The brain is indubitably one of the most important and energy-intensive organs in the human body. A healthy blood vessel (cerebrovascular) network in the brain is vital to manage its high energy and nutrient requirements. Neurons, neuroglia, and other types of brain cells depend on the constant and regulated delivery of oxygen, sugars, and metabolites to carry out their functions. This complex blood vessel network in our brain is known as the neurovascular unit.
Impaired blood flow in the neurovascular unit can adversely affect our ability to think, move, experience emotions, remember, and much more. Vascular cognitive impairment (VCI) is widely used to describe such cognitive defects, encompassing a range of mild to severe effects that are related to conscious and intelligent thought-processing. Subsequently, the term “vascular dementia” is used when the patient’s memory becomes significantly affected as a result of cerebrovascular disease progression.
What is Vascular Dementia?
Dementia is an irreversible condition causing cognitive decline and is mainly characterized by the loss of memory. Vascular dementia contributes to approximately 20% of all dementia cases and is the second greatest cause of dementia after Alzheimer’s disease. However, recent studies have revealed that vascular dementia and neurodegenerative aspects, such as in Alzheimer’s disease, often occur together in most patients to cause “mixed” dementia.
Vascular dementia refers solely to the impairment of memory caused by blood vessel (vascular) defects in the brain. When blood is unable to reach parts of the brain due to vascular defects, the cells in those parts of the brain are starved and eventually die off, causing areas of dead brain cells known as “infarcts”. Infarcts that occur in areas of the brain that control memory, namely the frontal and temporal lobes, cause the loss of ability to register and retain memory. The condition of dementia arises when progressively large infarcts cause this ability to become significantly lost.
Vascular Dementia Symptoms
The symptoms of vascular dementia are broad and much more variable compared to other neurological conditions such as Alzheimer’s disease. This is because the loss of various cognitive abilities depend on the location of the infarcts and the extent of damage caused to specific parts of the brain that control particular cognitive functions. Some commonly observed symptoms include:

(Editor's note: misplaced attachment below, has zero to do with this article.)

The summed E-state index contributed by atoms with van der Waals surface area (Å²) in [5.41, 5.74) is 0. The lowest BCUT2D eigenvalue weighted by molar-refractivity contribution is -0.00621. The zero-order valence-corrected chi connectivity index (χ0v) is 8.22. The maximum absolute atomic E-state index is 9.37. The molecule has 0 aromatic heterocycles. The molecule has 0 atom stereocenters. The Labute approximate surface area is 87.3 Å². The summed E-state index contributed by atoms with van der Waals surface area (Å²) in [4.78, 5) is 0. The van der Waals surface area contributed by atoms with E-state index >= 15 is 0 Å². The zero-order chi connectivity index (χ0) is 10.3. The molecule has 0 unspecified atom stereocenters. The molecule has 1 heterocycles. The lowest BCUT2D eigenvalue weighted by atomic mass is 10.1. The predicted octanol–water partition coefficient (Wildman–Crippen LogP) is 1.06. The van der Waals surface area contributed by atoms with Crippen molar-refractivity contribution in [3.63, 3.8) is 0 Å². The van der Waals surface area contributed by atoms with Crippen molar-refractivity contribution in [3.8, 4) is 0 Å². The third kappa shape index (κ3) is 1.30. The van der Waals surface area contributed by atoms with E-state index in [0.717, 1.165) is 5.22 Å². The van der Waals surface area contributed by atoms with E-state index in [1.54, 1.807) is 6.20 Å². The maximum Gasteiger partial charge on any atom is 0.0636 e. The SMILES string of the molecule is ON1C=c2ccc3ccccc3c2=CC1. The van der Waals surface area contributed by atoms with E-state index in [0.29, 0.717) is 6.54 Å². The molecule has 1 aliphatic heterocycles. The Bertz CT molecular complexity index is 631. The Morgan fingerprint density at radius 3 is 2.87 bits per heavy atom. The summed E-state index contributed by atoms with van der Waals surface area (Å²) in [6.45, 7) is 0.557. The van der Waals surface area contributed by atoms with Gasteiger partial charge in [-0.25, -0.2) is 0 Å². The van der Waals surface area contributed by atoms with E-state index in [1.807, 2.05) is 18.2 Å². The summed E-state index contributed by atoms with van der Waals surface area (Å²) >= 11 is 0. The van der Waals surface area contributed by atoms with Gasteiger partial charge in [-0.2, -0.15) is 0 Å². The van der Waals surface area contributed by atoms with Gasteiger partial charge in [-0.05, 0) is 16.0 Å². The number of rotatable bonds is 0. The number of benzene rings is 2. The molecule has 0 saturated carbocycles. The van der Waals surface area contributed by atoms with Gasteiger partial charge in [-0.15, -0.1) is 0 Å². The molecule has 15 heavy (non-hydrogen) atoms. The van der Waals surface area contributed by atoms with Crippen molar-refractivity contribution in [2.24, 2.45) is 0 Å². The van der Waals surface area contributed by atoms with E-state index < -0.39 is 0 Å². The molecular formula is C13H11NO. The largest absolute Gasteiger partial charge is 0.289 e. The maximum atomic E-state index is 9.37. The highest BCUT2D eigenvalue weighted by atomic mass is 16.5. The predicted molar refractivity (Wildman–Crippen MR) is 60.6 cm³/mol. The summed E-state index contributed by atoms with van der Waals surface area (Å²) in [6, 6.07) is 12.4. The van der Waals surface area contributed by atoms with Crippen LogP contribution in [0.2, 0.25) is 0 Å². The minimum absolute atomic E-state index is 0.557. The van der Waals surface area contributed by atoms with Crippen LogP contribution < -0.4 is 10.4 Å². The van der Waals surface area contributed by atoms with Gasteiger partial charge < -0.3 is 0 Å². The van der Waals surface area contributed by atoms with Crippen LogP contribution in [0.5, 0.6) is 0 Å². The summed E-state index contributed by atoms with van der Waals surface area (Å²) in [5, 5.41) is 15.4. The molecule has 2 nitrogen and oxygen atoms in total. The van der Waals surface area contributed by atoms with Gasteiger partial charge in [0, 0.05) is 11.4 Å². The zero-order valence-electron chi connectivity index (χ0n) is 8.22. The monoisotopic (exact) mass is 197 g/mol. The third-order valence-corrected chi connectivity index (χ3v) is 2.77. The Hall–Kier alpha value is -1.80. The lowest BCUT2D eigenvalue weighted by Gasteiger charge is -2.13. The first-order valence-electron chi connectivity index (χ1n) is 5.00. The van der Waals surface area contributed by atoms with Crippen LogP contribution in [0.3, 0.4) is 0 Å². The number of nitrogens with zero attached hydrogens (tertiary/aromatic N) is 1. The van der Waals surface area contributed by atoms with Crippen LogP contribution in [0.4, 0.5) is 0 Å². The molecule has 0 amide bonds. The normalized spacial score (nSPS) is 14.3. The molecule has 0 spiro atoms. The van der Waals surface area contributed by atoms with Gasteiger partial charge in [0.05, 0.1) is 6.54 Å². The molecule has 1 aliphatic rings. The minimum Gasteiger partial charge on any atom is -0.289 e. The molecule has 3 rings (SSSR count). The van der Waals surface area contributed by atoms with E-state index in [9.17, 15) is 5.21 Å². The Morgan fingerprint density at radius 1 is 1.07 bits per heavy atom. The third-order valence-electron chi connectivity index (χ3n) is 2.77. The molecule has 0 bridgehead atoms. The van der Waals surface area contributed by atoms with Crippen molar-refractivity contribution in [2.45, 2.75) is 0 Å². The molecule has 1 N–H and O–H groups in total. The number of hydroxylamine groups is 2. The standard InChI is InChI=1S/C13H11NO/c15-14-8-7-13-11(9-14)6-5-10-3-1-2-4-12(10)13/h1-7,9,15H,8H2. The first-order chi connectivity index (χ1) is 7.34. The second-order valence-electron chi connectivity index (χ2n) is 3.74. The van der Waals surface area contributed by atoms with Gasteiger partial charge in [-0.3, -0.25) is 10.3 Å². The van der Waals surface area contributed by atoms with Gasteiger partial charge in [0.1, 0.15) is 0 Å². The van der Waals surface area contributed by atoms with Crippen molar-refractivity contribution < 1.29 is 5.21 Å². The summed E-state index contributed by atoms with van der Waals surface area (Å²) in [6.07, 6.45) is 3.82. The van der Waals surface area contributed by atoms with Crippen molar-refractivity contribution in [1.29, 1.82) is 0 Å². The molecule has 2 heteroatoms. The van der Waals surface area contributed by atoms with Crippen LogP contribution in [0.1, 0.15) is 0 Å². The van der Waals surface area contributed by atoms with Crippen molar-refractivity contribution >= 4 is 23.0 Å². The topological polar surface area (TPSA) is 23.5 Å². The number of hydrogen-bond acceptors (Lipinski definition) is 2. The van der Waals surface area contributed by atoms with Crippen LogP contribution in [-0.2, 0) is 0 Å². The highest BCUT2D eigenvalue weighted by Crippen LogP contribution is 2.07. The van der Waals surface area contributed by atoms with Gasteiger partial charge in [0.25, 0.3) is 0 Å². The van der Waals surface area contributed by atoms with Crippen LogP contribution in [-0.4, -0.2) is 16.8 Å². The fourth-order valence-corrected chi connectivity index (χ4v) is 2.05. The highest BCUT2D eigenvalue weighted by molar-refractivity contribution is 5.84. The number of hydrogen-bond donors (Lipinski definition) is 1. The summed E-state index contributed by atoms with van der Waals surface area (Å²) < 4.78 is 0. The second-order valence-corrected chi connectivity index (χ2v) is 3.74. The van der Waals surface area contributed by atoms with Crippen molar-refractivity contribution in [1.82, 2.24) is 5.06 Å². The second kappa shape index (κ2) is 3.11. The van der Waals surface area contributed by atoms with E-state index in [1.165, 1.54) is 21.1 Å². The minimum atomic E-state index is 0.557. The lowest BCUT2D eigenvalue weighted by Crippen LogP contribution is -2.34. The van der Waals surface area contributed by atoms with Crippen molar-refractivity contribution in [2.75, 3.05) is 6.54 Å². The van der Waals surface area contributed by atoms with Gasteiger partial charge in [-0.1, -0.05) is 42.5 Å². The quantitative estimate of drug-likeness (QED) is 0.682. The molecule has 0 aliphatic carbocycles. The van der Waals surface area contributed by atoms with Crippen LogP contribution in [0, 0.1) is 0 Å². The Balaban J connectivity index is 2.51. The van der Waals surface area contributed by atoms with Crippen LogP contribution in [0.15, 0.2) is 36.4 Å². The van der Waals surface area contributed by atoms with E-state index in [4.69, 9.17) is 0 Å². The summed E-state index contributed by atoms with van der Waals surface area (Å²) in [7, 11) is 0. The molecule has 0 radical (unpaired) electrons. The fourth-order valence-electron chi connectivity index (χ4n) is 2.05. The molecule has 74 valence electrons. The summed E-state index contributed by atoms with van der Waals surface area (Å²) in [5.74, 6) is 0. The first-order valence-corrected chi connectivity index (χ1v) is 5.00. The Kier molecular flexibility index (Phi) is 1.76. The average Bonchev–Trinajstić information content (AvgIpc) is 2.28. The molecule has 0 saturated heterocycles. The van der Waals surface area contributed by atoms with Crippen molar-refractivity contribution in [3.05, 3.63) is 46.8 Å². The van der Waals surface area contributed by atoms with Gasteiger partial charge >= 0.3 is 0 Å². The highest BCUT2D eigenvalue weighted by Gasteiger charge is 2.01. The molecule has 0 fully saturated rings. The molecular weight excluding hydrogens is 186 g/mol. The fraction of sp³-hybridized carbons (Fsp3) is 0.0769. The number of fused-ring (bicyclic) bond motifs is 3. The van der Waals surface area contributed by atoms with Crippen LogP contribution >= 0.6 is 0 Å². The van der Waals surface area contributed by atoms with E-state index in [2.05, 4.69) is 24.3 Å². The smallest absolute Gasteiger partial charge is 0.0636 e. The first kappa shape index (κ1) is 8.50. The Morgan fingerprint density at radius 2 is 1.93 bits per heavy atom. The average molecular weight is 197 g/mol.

- Inability to concentrate and pay attention
- Poor planning and time management
- Difficulty in organizing things
- Difficulty in processing information
- Difficulty in communicating ideas
- Deteriorating speech and language abilities
- Slowing or unsteady movement
- Worsening memory
Non-cognitive impairment related to neuropsychiatric behaviors can also be a symptom of vascular dementia. The most commonly observed features include depression and apathy, while other less common features include delusions and hallucinations.
Some early symptoms of dementia are also helpful in the detection of vascular dementia.
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Vascular Dementia Causes
Vascular dementia is generally caused by vascular diseases and injury. These include heart disease, narrowing or blockage of blood vessels (atherosclerosis), stroke, and neurodegeneration due to Alzheimer’s disease. Genetic defects can also result in vascular dementia.
The mechanism of vascular dementia caused by atherosclerosis or other vascular diseases, such as cerebral amyloid angiopathy (CAA), involve the narrowing and bleeding of blood vessels which result in infarcts and haemorrhages throughout the brain. Milder cases of vascular dementia are often attributed to small vessel disease that causes injuries, known as lesions, in the white matter of the brain. In severe cases of vascular dementia, a greater burden of vascular disease pathology, such as large infarcts, is required to significantly affect the brain’s ability to manage memories.